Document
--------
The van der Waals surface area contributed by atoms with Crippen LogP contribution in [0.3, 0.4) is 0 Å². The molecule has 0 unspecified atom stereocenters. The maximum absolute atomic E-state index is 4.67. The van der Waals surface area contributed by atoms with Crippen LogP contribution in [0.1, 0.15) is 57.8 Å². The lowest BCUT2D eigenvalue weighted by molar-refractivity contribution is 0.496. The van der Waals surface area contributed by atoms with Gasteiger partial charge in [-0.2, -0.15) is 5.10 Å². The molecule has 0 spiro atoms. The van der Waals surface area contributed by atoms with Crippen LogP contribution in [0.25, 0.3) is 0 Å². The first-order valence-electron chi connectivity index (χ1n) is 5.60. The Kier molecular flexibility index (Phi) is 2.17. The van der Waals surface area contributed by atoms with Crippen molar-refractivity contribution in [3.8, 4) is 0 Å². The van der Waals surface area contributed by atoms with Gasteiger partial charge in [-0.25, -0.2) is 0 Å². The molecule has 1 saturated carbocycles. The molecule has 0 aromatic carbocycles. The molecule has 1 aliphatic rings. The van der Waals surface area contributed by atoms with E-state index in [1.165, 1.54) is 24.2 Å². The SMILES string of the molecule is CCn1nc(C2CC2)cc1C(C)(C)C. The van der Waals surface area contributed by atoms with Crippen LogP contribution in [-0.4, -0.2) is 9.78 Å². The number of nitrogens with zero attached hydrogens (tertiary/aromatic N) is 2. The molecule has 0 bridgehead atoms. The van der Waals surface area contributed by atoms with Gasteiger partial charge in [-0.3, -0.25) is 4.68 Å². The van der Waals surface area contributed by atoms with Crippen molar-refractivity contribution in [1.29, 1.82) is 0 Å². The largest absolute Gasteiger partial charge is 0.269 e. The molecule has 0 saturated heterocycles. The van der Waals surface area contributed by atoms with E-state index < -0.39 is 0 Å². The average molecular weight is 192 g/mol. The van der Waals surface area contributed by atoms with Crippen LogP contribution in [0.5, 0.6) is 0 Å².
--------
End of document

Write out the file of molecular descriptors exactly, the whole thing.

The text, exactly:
The van der Waals surface area contributed by atoms with Crippen LogP contribution in [0.3, 0.4) is 0 Å². The molecule has 0 unspecified atom stereocenters. The maximum absolute atomic E-state index is 4.67. The van der Waals surface area contributed by atoms with Crippen LogP contribution in [0.1, 0.15) is 57.8 Å². The lowest BCUT2D eigenvalue weighted by molar-refractivity contribution is 0.496. The van der Waals surface area contributed by atoms with Gasteiger partial charge in [-0.2, -0.15) is 5.10 Å². The molecule has 0 spiro atoms. The van der Waals surface area contributed by atoms with Crippen LogP contribution in [0.25, 0.3) is 0 Å². The first-order valence-electron chi connectivity index (χ1n) is 5.60. The Kier molecular flexibility index (Phi) is 2.17. The van der Waals surface area contributed by atoms with Crippen molar-refractivity contribution in [3.8, 4) is 0 Å². The van der Waals surface area contributed by atoms with Gasteiger partial charge in [-0.25, -0.2) is 0 Å². The molecule has 1 saturated carbocycles. The molecule has 0 aromatic carbocycles. The molecule has 1 aliphatic rings. The van der Waals surface area contributed by atoms with E-state index in [1.165, 1.54) is 24.2 Å². The SMILES string of the molecule is CCn1nc(C2CC2)cc1C(C)(C)C. The van der Waals surface area contributed by atoms with Crippen LogP contribution in [-0.4, -0.2) is 9.78 Å². The number of nitrogens with zero attached hydrogens (tertiary/aromatic N) is 2. The molecule has 0 bridgehead atoms. The van der Waals surface area contributed by atoms with Gasteiger partial charge in [-0.3, -0.25) is 4.68 Å². The van der Waals surface area contributed by atoms with Crippen molar-refractivity contribution in [1.29, 1.82) is 0 Å². The largest absolute Gasteiger partial charge is 0.269 e. The molecule has 0 saturated heterocycles. The van der Waals surface area contributed by atoms with E-state index < -0.39 is 0 Å². The average molecular weight is 192 g/mol. The van der Waals surface area contributed by atoms with Crippen LogP contribution in [0.5, 0.6) is 0 Å².